Don’t Break a Sweat over Wearing Sweats

Students explore how their senses of style have changed over remote learning and consider the fashion struggles they’ve faced as they head back into the school building.

Reading Time: 3 minutes

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By Sasha Burshteyn

At a school like Stuyvesant, students are generally too focused on getting to class on time to notice the outfits of the people they speed-walk past. However, the recent transition back to in-person learning has placed an unexpected emphasis on fashion: in our non-virtual world, people have to find clothes to wear all five days of the week.

While school was held remotely, many students took advantage of the fact that no one could see what they wore to class. “I wore literally whatever I wore to sleep, so sweatpants, t-shirts that I wouldn’t wear in public, just old stuff that's really comfortable now,” sophomore Eshaal Ubaid explained. Anna Jea, a sophomore who spent much of the remote school year in Korea, also prioritized comfort over style. “I had to do school from 11:00 p.m. to 4:00 a.m., so I would just wear pajamas,” Jea said.

Although dressing in the way that was most comfortable certainly worked for many students, other students like senior Nour Kastoun found merit in picking out a new outfit each morning. “I found that when I started dressing up [for remote class], even if no one could actually see what I was wearing, it made me more motivated to actually pay attention,” Kastoun said. “I didn’t feel like I was wearing pajamas and falling asleep all the time.” Kastoun also realized that remote learning offered her the opportunity to develop a new sense of style while maintaining her confidence. “[Online learning] gave me the chance to experiment and see what I felt good wearing, what I liked wearing, and what outfits looked good or did not look good, without fear of judgement,” she elaborated.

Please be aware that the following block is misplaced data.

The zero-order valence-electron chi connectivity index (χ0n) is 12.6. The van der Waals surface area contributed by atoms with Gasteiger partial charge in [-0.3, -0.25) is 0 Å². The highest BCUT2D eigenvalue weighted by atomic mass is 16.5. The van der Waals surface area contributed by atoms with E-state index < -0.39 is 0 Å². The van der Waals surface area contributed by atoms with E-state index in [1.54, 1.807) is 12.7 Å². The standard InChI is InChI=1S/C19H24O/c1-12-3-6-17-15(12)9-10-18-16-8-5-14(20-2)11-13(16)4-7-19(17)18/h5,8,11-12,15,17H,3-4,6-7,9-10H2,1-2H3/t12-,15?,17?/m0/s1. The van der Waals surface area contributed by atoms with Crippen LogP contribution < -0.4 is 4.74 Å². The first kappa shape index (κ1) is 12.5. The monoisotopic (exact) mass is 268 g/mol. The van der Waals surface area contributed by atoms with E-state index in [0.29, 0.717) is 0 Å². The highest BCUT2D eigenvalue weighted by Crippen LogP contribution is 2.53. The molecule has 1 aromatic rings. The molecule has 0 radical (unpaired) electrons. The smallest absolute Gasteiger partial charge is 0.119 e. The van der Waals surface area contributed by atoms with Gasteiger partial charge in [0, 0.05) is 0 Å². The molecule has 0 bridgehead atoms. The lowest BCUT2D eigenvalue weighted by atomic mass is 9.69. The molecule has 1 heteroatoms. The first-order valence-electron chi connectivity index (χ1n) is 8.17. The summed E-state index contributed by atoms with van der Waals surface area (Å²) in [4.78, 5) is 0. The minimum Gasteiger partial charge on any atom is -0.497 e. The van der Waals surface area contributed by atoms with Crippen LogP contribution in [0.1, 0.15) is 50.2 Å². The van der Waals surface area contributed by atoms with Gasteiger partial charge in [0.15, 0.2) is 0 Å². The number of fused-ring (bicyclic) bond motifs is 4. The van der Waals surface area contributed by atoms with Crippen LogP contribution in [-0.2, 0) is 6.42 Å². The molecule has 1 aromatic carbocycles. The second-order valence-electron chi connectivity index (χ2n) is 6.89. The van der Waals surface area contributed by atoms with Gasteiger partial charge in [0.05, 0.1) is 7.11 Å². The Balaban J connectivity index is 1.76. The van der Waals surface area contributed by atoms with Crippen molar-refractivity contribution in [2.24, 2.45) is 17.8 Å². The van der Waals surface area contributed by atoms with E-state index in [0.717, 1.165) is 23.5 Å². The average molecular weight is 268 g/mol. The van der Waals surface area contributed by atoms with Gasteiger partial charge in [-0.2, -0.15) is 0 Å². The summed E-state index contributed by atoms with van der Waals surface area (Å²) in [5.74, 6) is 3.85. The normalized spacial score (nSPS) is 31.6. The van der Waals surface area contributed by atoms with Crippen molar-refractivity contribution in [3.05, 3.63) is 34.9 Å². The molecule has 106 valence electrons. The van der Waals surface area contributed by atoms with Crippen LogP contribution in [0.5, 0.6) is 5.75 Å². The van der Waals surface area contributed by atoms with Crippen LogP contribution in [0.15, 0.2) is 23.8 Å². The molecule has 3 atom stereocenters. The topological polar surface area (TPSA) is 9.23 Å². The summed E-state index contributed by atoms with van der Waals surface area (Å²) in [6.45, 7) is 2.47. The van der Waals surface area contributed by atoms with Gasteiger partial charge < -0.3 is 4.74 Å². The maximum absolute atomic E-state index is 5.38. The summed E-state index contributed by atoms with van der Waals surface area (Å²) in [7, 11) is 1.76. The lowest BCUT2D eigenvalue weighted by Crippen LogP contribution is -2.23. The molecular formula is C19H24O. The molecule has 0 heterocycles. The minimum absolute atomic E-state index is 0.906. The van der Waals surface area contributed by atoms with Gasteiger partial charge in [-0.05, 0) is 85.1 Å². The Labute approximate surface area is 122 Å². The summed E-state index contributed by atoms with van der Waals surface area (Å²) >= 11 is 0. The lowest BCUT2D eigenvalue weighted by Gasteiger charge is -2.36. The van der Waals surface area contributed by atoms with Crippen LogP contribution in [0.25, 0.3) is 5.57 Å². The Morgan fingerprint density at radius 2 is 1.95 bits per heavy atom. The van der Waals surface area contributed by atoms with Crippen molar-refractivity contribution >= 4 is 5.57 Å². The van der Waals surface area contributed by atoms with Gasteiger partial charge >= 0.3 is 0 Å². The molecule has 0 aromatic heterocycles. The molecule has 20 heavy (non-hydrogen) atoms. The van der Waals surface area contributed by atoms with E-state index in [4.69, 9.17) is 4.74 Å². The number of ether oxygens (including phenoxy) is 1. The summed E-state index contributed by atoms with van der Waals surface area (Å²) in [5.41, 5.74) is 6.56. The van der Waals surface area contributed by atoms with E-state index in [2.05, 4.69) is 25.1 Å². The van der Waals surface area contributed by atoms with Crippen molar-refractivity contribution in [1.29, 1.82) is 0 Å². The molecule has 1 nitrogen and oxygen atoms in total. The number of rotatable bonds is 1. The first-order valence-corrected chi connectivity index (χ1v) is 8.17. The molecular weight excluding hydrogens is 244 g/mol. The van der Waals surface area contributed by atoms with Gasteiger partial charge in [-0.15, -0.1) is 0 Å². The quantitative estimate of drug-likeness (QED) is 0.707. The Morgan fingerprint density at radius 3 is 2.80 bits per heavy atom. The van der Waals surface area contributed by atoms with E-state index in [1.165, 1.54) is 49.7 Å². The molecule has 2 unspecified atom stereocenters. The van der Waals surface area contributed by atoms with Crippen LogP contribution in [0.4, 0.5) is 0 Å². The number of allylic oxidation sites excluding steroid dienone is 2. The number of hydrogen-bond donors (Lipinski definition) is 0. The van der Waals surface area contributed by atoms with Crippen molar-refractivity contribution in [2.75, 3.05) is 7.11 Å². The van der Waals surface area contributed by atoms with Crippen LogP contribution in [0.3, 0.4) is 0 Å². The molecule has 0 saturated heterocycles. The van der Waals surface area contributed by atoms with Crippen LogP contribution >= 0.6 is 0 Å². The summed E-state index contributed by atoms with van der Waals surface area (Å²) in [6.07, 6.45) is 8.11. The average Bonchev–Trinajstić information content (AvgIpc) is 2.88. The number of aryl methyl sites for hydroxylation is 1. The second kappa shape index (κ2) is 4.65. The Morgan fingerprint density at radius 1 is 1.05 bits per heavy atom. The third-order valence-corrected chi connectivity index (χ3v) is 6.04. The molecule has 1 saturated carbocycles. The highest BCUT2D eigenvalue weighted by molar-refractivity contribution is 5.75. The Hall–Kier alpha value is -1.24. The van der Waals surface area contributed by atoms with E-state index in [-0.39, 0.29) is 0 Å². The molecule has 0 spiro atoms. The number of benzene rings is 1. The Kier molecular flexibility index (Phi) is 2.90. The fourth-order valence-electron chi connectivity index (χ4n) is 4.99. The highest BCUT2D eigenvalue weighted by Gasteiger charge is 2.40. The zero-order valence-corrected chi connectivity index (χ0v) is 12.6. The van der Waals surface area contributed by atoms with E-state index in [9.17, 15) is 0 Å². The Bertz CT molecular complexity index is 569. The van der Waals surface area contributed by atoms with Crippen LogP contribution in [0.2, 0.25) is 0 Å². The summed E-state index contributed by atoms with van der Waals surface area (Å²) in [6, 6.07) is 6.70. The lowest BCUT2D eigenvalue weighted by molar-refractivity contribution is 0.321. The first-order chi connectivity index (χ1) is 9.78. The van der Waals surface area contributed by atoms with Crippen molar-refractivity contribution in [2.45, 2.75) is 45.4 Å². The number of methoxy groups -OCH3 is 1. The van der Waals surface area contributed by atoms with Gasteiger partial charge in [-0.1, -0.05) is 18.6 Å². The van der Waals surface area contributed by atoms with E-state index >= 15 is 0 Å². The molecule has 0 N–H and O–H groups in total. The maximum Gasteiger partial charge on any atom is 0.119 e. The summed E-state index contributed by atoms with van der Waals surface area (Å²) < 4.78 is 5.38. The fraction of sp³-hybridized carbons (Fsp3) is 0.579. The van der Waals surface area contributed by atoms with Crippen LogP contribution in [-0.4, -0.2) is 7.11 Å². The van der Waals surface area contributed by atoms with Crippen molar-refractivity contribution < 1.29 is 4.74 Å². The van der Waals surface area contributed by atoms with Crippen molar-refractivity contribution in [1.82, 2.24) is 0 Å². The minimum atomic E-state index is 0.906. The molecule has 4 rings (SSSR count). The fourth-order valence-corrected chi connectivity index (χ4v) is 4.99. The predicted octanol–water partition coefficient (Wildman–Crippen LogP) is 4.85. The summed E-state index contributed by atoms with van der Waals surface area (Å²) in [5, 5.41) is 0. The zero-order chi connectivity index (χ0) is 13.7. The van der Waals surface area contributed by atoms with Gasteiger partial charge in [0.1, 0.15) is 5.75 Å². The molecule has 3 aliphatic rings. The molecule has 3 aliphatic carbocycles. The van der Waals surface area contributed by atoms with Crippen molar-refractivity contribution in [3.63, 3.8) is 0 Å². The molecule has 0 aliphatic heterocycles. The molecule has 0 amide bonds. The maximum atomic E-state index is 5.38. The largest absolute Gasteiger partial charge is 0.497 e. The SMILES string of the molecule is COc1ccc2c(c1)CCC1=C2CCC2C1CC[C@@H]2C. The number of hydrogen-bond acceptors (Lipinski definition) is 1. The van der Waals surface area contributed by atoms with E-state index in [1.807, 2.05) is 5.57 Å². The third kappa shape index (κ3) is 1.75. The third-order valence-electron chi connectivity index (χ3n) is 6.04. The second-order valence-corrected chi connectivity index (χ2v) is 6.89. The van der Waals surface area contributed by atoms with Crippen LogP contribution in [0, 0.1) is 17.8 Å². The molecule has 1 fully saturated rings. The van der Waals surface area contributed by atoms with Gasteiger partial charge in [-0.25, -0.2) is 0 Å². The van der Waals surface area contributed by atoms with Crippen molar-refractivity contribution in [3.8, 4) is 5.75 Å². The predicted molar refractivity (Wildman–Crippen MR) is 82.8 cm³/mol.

Even those who may have not put as much effort into what they wore for online school have experienced drastic changes in their senses of fashion. “It’s been interesting, because somehow despite not wearing anything outside for 18 months, my fashion sense still changed,” Ubaid said. “I think most of that is due to social media.”

Students who experienced new changes in their style might struggle to put together outfits that they actually want to wear. For example, Kastoun found that the clothes she wore before the pandemic were much easier to pick out than the clothes she wears now. “[I used to be] like, ‘Okay, I have a pile of leggings, I have a pile of hoodies, and then I have a pile of random shirts,’ so I just picked first off the pile, first off the pile, first off the pile… now it’s a little harder.” Ubaid discovered that her change in style warranted a whole new evaluation of her closet. “Before COVID, I would sometimes have trouble experimenting [with clothes], but I always had go-to outfits to fall back on. Now I don’t know what my go-to outfits are,” she said.

Unlike Ubaid and Kastoun, Jea previously never had to spend any time picking out something to wear for school. “Before the pandemic, I went to a private school, so we wore uniforms and it was really easy to get ready every day, because I just wore the same thing. Now that I have to pick out an outfit every day, it's more difficult,” she explained.

Sophomore Henry Ji has a bit of a different perspective. Ji didn’t experience any changes in his style over quarantine, and he doesn’t feel pressure to put a certain level of effort into his outfits. “I wore a random shirt and random pants to [online class], and I dress the same way for in-person school. I don’t really care that much about what I wear,” he said.

Perhaps those who are struggling to put together new outfits five days a week should take a leaf out of Ji’s book. At the end of the day, finding clothes to wear to school should be an enjoyable activity, not a stressful one. As Ubaid points out: “People need to take a step back and think, ‘Am I dressing for myself and my own comfort and my own needs, or am I dressing because I feel like everyone is staring at me?’ I think we’re a very visual society…but you don’t really need to stress over what you wear.”